Our Perfectly Imperfect, Hyper Dramatic Relationship with Food

I live in New York City. The world capital of type-A personality, the foodie movement and the place with the largest amount of dieters per capita (statistical data based on personal observations, so don’t bother with google). It is quite interesting how many people are willing to stand in line for brunch, make reservations 2 months in advance to eat at the most recently reviewed restaurant, how many Manhattanites own sous vides, know chefs’ first names, and how most of those people are also terrified of food, and miserably feeling that eating is like borrowing money from a bank and thinking they must pay back by going to the gym ASAP to avoid criminal charges.

Why can’t we just love food truly, deeply, fully? Why can’t we leave dieting out of the equation? Why do we have to keep searching for the secret ingredient in French sauces that allow people to eat happily and not gain weight?  

The problem is that we’re looking in the wrong place! It’s not an ingredient, a nutrient, a magical fat, organic farming, nor the phytochemicals in wine.

It’s about not giving food powers it doesn’t have!!!. Instead of finding pleasure in what we are eating, we’re taking ourselves on an interstellar guilt trip. And in the meantime, while we’re carefully planning how to lose the future weight gain or penalizing ourselves for our lack of will power, we’re missing the opportunity to enjoy the magic that happens when you eat good food: the sensual experience and the sharing that goes on when we eat with others. Then food looses its main sources of nourishment: nutritional, social and emotional. 

We are so busy worrying, that we miss the opportunity to enjoy. Did you know that our digestion actually starts in the brain? The engines of our digestive tract get turned on when our eyes see the food, our nose smells it, our taste buds sense it and our brain registers it as an upcoming eating experience. It tells the vagus nerve to get the digestive juices going. It’s called the cephalic phase of digestion, and if we don’t allow it time and focus (if we’re stressed and distracted when we are starting to eat, this first step of our digestion gets severely affected), our whole digestive process gets affected. We lose digestive efficiency (that can lead to indigestion), and to a lower production of hydrochloric acid and certain enzymes, which can affect our feeling of satiety, and our capacity to absorb nutrients diminishes. We are designed to experience a meal as pleasure, and if we prevent ourselves from doing so, we only affect our bodies negatively.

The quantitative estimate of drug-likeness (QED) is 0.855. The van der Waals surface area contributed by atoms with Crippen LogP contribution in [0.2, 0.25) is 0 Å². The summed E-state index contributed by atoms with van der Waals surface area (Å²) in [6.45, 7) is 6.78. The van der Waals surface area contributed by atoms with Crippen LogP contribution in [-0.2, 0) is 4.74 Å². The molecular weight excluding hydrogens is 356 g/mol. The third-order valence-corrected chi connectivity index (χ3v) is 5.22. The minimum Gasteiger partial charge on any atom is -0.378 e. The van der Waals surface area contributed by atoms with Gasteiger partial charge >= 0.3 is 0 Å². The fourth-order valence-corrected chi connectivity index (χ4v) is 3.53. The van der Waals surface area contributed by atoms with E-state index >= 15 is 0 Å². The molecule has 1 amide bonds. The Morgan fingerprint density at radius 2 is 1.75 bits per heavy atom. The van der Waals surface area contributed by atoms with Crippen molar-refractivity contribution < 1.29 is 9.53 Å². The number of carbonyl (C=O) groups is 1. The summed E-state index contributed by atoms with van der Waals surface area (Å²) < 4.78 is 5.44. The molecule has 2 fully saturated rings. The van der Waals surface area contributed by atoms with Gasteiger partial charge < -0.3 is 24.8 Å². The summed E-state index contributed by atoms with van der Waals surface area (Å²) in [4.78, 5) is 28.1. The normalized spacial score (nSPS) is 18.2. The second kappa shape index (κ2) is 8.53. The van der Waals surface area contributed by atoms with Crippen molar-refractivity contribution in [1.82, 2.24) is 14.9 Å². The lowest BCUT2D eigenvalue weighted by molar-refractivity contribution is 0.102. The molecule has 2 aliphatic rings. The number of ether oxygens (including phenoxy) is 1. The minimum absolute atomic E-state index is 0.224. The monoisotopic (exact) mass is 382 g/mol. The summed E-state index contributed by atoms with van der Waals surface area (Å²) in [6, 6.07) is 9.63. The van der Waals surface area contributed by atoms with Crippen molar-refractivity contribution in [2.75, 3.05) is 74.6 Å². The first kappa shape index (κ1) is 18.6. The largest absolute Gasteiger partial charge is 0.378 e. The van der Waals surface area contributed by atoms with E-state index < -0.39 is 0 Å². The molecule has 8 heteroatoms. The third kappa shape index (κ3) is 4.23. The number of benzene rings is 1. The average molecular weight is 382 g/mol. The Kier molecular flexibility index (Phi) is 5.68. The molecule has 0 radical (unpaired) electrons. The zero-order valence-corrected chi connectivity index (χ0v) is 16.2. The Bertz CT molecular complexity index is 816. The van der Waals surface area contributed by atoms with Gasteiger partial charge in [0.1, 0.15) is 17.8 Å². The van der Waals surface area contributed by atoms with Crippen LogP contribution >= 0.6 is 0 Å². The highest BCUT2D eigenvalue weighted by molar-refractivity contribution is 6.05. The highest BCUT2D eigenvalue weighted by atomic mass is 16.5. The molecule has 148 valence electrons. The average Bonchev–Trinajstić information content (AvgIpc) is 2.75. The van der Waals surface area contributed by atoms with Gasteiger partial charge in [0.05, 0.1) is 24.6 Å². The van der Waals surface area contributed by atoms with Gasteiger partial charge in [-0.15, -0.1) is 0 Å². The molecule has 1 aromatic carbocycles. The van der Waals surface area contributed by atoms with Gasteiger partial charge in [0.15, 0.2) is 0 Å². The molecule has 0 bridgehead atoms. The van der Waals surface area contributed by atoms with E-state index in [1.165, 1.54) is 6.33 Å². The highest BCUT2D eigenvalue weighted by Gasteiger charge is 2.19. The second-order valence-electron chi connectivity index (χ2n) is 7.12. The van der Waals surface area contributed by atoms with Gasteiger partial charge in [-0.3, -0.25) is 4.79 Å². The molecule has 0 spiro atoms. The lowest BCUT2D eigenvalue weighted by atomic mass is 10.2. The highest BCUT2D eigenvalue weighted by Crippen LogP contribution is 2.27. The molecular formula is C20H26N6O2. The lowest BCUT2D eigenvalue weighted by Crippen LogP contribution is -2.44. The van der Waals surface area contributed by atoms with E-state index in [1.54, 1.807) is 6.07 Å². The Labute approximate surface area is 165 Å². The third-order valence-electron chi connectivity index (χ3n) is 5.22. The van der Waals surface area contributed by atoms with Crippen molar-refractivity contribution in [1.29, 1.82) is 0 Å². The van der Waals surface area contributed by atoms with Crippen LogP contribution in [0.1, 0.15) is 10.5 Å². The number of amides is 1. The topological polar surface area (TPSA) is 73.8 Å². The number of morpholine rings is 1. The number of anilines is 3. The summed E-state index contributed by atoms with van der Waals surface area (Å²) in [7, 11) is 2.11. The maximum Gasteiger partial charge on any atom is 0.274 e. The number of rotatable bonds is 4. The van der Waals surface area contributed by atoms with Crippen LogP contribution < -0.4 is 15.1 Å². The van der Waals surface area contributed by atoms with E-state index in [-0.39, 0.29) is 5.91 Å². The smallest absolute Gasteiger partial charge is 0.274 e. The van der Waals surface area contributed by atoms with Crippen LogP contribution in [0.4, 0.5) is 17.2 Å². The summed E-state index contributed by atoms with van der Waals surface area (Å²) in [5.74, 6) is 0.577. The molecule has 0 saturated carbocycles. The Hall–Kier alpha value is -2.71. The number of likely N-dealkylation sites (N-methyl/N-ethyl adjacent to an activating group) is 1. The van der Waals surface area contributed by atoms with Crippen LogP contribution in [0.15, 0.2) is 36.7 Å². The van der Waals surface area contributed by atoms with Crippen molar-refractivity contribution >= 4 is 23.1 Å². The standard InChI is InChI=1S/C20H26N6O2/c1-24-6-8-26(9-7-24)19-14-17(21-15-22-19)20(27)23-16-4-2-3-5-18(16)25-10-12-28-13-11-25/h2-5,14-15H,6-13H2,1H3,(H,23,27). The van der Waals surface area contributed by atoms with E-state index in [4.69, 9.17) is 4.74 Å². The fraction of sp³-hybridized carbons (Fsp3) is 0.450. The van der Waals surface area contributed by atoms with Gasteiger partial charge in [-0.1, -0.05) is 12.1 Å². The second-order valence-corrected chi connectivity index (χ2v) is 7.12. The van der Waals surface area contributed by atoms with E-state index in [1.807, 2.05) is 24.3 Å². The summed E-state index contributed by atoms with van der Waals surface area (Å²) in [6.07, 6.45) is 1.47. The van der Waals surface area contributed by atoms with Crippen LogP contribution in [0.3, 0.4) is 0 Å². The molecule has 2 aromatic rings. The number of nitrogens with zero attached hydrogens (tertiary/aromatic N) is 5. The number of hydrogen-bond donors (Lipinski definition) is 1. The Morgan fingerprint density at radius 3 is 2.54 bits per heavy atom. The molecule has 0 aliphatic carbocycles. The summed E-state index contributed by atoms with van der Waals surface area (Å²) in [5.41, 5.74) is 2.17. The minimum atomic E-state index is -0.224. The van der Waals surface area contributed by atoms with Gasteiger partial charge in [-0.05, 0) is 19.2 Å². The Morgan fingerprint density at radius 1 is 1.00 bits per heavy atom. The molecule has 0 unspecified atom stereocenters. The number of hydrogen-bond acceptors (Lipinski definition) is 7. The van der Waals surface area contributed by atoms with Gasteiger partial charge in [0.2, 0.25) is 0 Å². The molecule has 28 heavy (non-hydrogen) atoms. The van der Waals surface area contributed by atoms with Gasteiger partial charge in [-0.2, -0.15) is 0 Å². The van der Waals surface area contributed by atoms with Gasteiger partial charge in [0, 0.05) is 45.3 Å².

Guilt is a form of stress, and when our body is under the stress response, our physiology responds with weak digestion, and a lower calorie burning capacity. By not being aware of the eating experience, we’re not present. Fighting all the voices in our mind talking about the imagined consequences of eating not only causes stress, but our innate need for pleasure goes empty-handed. Our body then asks for more food, because it needs the pleasure to relax and produce the hormones and neurotransmitters that make us keep wanting to stay alive, feel cozy, excited, and make us feel life is worth it. When we don’t satisfy those needs of ours, we feel we need an endless amount of food and we feel like gluttons. The secret is instead, to become a gourmand. To enjoy the food slowly, small amounts of pleasure, with finesse, with time, with joy, with awareness. 

We also stay hungry if we just eat over-processed food with very little nutrients, because our body needs those nutrients as the raw materials to repair, renew, grow, protect, and replenish each one of our tissues. From the brain, to the gut lining, our nails, and our arteries…